Additionally, the state of the Xen documentation is pretty dreadful. (That’s what we’re here for, you might say.) People are, of course, working on it, but everyone knows it’s more fun to write code than to document it. Also, Xen’s under such active development that much of the documentation that exists is out of date.

These are significant disadvantages, but they aren’t so bad that you should be discouraged from running Xen.

Finally, though there are also some situations in which Xen—and virtualization itself—simply isn’t useful. Xen isn’t especially useful to people with a constant, CPU-limited workload, for example. It’s not great in large server farms, where individual nodes are already scaled to their jobs. In these situations, Xen is probably not what you want, although the developers (and the open source community) are working on compelling features even for environments like these.

But, in the end, it’s not Xen itself that’s interesting—it’s what you can use it for.

So, Why Should I Use Xen?

The short answer is, because it will make your life easier. Don’t trust a piece of software? Spin off a virtual machine and see how you like it. Need to test a network app? Start up a few machines and see how well they talk to each other. Have a cluster that you want to test some new software on but can’t afford a second “test” cluster? Xen offers a solution. Want decent snapshot backups? Xen could be your answer, with its ability to pause and back up a running machine within, literally, seconds. Need to provide hosting for dozens of users, each of whom wants complete authority to mess with their configuration? Well, that’s what we do, and Xen’s the way we do it. (The astute reader might notice in our writing a certain bias toward that last application. That’s why.)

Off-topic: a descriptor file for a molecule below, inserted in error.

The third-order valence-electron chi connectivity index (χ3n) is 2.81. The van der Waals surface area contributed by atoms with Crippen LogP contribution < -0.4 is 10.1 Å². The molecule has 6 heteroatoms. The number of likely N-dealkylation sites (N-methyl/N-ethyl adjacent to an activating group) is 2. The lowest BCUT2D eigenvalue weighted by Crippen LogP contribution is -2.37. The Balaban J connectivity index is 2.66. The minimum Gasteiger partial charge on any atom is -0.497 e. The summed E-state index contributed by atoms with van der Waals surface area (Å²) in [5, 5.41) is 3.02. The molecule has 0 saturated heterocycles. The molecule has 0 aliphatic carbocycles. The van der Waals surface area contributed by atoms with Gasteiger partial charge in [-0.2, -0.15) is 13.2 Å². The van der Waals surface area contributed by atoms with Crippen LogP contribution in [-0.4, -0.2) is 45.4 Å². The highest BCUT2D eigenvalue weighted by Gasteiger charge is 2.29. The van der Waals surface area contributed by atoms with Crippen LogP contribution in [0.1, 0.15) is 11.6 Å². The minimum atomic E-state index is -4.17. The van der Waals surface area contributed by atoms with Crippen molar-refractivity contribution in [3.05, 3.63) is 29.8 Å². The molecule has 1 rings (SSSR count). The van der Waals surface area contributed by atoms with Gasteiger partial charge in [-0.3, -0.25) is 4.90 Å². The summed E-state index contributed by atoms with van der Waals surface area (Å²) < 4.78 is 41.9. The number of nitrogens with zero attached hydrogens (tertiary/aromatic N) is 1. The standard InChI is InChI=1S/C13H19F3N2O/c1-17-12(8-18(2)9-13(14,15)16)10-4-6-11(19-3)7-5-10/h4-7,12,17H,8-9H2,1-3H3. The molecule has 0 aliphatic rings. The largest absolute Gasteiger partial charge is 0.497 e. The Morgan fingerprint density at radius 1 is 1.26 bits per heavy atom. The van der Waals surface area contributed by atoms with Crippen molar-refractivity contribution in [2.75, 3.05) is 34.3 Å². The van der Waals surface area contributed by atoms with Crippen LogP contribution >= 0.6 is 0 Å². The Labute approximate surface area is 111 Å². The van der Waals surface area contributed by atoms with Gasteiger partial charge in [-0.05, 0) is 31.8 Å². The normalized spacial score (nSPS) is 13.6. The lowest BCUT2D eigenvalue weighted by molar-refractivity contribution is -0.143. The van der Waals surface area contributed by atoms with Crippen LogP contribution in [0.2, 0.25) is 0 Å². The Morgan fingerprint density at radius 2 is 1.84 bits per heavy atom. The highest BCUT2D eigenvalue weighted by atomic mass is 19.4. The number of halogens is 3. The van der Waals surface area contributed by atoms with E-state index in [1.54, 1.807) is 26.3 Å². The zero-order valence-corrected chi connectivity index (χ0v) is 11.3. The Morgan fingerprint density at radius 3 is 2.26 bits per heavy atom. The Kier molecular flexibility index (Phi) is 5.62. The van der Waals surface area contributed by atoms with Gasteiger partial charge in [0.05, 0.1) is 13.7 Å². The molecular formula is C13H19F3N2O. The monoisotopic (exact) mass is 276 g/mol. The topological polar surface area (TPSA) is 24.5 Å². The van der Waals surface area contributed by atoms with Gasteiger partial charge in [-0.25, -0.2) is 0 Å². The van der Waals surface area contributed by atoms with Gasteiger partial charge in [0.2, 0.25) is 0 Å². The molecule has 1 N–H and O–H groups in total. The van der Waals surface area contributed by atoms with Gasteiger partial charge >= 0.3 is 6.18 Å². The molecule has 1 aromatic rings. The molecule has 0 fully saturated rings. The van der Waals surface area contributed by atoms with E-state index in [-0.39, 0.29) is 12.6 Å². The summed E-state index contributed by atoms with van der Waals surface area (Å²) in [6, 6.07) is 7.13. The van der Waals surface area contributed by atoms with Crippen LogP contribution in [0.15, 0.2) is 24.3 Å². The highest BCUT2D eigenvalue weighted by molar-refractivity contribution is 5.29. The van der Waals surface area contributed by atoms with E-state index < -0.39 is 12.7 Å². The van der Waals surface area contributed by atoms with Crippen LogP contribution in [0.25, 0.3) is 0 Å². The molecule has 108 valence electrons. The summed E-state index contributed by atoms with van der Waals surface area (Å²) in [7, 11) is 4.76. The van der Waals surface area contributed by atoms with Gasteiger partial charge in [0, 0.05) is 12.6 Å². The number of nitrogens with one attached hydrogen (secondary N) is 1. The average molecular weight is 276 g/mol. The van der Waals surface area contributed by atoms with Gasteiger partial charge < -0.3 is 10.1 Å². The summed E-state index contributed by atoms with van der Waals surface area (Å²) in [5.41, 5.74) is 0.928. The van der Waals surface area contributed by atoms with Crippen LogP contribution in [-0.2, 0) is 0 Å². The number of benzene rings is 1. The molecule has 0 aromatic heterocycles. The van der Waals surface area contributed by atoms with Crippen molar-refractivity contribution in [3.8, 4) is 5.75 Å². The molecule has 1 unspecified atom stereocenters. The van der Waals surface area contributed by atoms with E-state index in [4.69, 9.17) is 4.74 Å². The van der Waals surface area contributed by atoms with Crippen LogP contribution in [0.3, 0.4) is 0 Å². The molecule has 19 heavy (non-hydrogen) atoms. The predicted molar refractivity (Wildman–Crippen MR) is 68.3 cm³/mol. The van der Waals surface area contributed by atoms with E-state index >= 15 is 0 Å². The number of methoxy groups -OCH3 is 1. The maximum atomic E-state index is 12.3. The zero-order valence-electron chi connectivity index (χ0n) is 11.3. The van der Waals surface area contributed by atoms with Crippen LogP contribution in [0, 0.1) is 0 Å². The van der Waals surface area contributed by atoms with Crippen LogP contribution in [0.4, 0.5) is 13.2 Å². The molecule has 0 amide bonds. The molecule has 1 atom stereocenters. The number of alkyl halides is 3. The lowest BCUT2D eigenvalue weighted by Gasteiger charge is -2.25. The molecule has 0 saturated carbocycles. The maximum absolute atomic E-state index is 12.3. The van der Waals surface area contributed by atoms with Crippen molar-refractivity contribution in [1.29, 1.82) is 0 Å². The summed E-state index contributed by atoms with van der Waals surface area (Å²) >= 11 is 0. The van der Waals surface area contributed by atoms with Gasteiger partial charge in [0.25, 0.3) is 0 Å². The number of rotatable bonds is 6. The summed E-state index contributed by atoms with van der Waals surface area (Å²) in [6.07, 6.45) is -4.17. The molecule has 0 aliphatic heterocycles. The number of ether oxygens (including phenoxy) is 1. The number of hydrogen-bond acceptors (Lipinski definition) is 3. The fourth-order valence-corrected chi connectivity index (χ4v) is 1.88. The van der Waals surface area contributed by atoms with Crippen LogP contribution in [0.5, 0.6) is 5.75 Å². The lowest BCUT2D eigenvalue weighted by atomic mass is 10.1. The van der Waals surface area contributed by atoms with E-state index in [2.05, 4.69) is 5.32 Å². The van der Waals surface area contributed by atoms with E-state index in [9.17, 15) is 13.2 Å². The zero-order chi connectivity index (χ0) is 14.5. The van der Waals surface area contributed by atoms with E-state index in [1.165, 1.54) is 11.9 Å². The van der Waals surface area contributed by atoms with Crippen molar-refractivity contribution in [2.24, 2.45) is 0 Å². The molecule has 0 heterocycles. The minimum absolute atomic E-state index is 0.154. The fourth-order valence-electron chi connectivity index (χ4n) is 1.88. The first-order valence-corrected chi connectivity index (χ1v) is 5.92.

On a more fundamental level, Xen lets you take a machine, stop it, send it somewhere else, and resume it at will. It’s one less thing to think about— suddenly the hardware is no longer important. A good thing for both users and administrators!

Finally, there’s one last good reason to run Xen, one that’s so big and mundane it often gets ignored: Xen is simply cheaper than running multiple boxes. CPU usage in data centers ranges between 5 percent and 40 percent—a fairly unimpressive figure.6 Xen lets you put some of those unused cycles to use, without sacrificing reliability, performance, or scalability.

Unlike the virtualization technologies of a few decades ago, Xen virtualizes cheap commodity hardware; this might not make sense at first, until you realize that much of the market is very price sensitive, and power is becoming quite expensive. It’s much cheaper to run one big dual quad-core rig than it is to run eight single-core boxes, and with Xen, you can easily split that quadcore system into individual systems.

Overview of the Book

All right, enough hype. Now for nuts and bolts.

We’ve organized this book (mostly) alternating between theoretical and practical discussion. In our experience, an admin needs both practical experience and a firm theoretical grounding to effectively solve problems, and that’s what we aim to provide.

Chapter 1 is an overview of Xen and virtualization technologies in general. We try to outline how Xen works, what distinguishes it from other virtualization packages, and why you might (or might not) want to use it. This one is theory-intensive.

Chapter 2 is a step-by-step quick start based on the rationale that there’s no substitute for experience. We install Xen from base principles on a CentOS system.

Chapter 3 describes manually creating virtual machine images to use with Xen.

Chapter 4 covers storage. It sounds kind of mundane, but storage is actually a vital part of virtualization—if storage is tied to a particular machine or hardware configuration, then many of Xen’s coolest features won’t work. We cover various storage options, laying the groundwork for subsequent discussion of migration and snapshots.